Advanced search

harrow-a very British school?

(111 Posts)
scrummummy Wed 11-Sep-13 20:09:18

is anyone watching or is there a thread?

madaki Sun 22-Sep-13 20:31:23

Does anyone know how the houses are assigned? Do the boys apply for a certain house like colleges for Oxbridge or is it more like the... Ahem... 'Sorting hat'
It seems like west acre is more musical than sporty.

Loopytiles Sun 22-Sep-13 21:30:53

Must declare chip on shoulder as I went to a comprehensive, have negative views of boarding, and DH went to and enjoyed boarding school (though co-ed and much less famous and posh).

As things come across on the programme, things that seem good about it:
- "geeky" activities that could be taken the piss out of seem to be seen as normal/fine.
- support between the boys.
- amazing facilities, budgets. They get to try lots of things.

Things that seem odd:
- no interaction with girls' schools for things like drama.
- they seem to have packed schedules, having to be doing things all the time, and told off for relaxing. Manic and exhausting.

motherstongue Mon 23-Sep-13 00:33:30

Madaki, the Housemasters choose the boys they want for their houses. Though I like the idea of the ahem... Sorting hat or in this case, a sorting boater hat.

yesbutnobut Tue 24-Sep-13 11:52:22

Madaki - it's a mixture of applicants requesting certain houses and housemasters requesting certain boys. For instance if a housemaster sees there's a brilliant footballer coming up and his house could do with such a boy, he might request that the boy is invited to look around his house. Because there is so much inter-house competition in all areas - the series has focused on drama and music so far but there is a huge amount of inter-house sport - housemasters will be looking to get a good mix of boys in their houses. West Acre is very sporty as well as musical, so a good all-round house.

mintgreenchilli Tue 24-Sep-13 11:58:52

I think constant activity is v good for growing boys. Defo better than "relaxing" i.e. playing on phones and computer games...just makes them frustrated with all that pent-up energy!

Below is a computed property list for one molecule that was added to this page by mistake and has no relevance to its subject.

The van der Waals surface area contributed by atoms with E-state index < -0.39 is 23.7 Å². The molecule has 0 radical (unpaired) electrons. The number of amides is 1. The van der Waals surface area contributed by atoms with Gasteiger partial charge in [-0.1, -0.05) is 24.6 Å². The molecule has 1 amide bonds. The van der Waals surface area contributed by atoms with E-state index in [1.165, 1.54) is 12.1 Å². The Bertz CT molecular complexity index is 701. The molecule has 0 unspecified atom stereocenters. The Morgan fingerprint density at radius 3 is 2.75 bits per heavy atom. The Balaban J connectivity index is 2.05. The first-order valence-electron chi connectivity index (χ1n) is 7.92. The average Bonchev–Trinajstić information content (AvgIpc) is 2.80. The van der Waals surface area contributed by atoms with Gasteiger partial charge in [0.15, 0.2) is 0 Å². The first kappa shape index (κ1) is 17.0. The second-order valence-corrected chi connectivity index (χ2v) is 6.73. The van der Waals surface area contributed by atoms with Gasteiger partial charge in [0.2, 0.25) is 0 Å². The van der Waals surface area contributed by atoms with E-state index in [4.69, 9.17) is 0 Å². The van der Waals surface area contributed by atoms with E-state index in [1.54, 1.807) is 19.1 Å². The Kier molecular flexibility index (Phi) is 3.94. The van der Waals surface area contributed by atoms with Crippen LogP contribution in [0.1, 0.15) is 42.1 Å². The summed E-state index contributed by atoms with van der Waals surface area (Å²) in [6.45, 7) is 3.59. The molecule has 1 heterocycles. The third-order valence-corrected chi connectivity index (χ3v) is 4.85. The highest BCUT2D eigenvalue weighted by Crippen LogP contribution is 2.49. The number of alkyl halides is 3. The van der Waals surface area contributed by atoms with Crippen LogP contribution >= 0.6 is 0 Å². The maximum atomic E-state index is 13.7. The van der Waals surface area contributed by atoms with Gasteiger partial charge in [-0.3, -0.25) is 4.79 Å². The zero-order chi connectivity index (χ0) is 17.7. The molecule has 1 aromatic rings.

Bue Tue 24-Sep-13 12:58:15

I don't know mint, I think it's a balance. We live in at a boarding house at a school similar to Harrow, and my main criticism of boarding is that some of the kids often seem exhausted. They do have down time, but it is overall a very packed schedule. DH says well, they will learn to go to bed earlier if they're tired, but that can be hard when you live with your friends! The other side of it, of course, is that they have significantly more holiday time than children in day schools, so there is presumably plenty of time for recharging at home.

Vintageclock Tue 24-Sep-13 13:29:27

I watched the first part of this series and, to be honest, I found it a bit dull. Just a bunch of nice well behaved boys and nice considerate teachers having a nice time. I'm sure in real life that's what you'd want from a school but it just didn't make for rivetting television, imho.

grants1000 Wed 25-Sep-13 20:53:55

They seem to sing lots and do doubles a lot!

boschy Thu 26-Sep-13 12:57:40

oh dear, I'm probably the only one who snorted 'tosser' every now and then then?! I watch it with my 2 DDs, both at a sec mod (we are grammar area).

loved lazy Henry, wanted to kill pretty boy with the floppy dark hair (Hugh?)

no problem with the hard work in class aspect; but the continual "up the house, ra ra ra" is very wearing. there seems to be no space for dreaming, or thinking - they have to be constantly 'doing'.

and I thought the housemaster was awful! patronising. not too keen on matron either.

it seems you have to fit the Harrow mould, so I too would be interested as a PP said, in how many leave early on.

however we are all hooked and fascinated by the arcane nature of the rituals (product of catholic girls boarding school, I thought some of our rituals a bit odd, but Harrow takes the biscuit !)

DeTamble Thu 26-Sep-13 14:07:00

Badminton, that's another well known girls school.